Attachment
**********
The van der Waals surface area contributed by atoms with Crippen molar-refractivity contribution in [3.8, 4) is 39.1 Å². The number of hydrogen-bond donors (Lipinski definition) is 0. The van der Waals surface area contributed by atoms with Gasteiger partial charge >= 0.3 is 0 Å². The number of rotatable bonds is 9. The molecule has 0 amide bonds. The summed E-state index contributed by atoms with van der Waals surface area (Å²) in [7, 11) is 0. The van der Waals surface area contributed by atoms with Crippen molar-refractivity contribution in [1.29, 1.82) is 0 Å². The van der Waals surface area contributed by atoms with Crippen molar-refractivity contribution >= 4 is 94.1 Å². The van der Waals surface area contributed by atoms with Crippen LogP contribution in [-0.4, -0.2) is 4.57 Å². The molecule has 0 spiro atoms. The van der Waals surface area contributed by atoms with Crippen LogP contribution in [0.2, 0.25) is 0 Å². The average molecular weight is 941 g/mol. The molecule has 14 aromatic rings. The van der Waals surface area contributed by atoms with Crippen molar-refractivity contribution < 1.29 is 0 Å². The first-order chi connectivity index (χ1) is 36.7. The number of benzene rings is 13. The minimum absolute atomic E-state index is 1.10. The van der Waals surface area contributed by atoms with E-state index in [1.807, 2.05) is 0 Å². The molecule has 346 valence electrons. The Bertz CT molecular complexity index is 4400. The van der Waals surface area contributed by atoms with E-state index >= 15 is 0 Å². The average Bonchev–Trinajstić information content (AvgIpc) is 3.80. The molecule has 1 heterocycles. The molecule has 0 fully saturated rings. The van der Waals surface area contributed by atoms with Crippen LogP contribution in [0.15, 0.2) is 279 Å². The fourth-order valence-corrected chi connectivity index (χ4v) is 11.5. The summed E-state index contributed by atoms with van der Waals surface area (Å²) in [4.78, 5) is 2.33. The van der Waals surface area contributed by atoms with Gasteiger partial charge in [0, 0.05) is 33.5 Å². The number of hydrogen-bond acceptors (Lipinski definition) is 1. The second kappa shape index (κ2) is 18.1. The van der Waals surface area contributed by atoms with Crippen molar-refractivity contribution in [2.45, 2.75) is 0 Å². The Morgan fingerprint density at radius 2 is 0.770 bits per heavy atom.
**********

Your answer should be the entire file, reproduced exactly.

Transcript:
The van der Waals surface area contributed by atoms with Crippen molar-refractivity contribution in [3.8, 4) is 39.1 Å². The number of hydrogen-bond donors (Lipinski definition) is 0. The van der Waals surface area contributed by atoms with Gasteiger partial charge >= 0.3 is 0 Å². The number of rotatable bonds is 9. The molecule has 0 amide bonds. The summed E-state index contributed by atoms with van der Waals surface area (Å²) in [7, 11) is 0. The van der Waals surface area contributed by atoms with Crippen molar-refractivity contribution in [1.29, 1.82) is 0 Å². The van der Waals surface area contributed by atoms with Crippen molar-refractivity contribution >= 4 is 94.1 Å². The van der Waals surface area contributed by atoms with Crippen LogP contribution in [-0.4, -0.2) is 4.57 Å². The molecule has 0 spiro atoms. The van der Waals surface area contributed by atoms with Crippen LogP contribution in [0.2, 0.25) is 0 Å². The average molecular weight is 941 g/mol. The molecule has 14 aromatic rings. The van der Waals surface area contributed by atoms with Crippen molar-refractivity contribution < 1.29 is 0 Å². The first-order chi connectivity index (χ1) is 36.7. The number of benzene rings is 13. The minimum absolute atomic E-state index is 1.10. The van der Waals surface area contributed by atoms with E-state index in [1.807, 2.05) is 0 Å². The molecule has 346 valence electrons. The Bertz CT molecular complexity index is 4400. The van der Waals surface area contributed by atoms with E-state index >= 15 is 0 Å². The average Bonchev–Trinajstić information content (AvgIpc) is 3.80. The molecule has 1 heterocycles. The molecule has 0 fully saturated rings. The van der Waals surface area contributed by atoms with Crippen LogP contribution in [0.15, 0.2) is 279 Å². The fourth-order valence-corrected chi connectivity index (χ4v) is 11.5. The summed E-state index contributed by atoms with van der Waals surface area (Å²) in [4.78, 5) is 2.33. The van der Waals surface area contributed by atoms with Gasteiger partial charge in [0, 0.05) is 33.5 Å². The number of hydrogen-bond acceptors (Lipinski definition) is 1. The second kappa shape index (κ2) is 18.1. The van der Waals surface area contributed by atoms with Crippen molar-refractivity contribution in [2.45, 2.75) is 0 Å². The Morgan fingerprint density at radius 2 is 0.770 bits per heavy atom.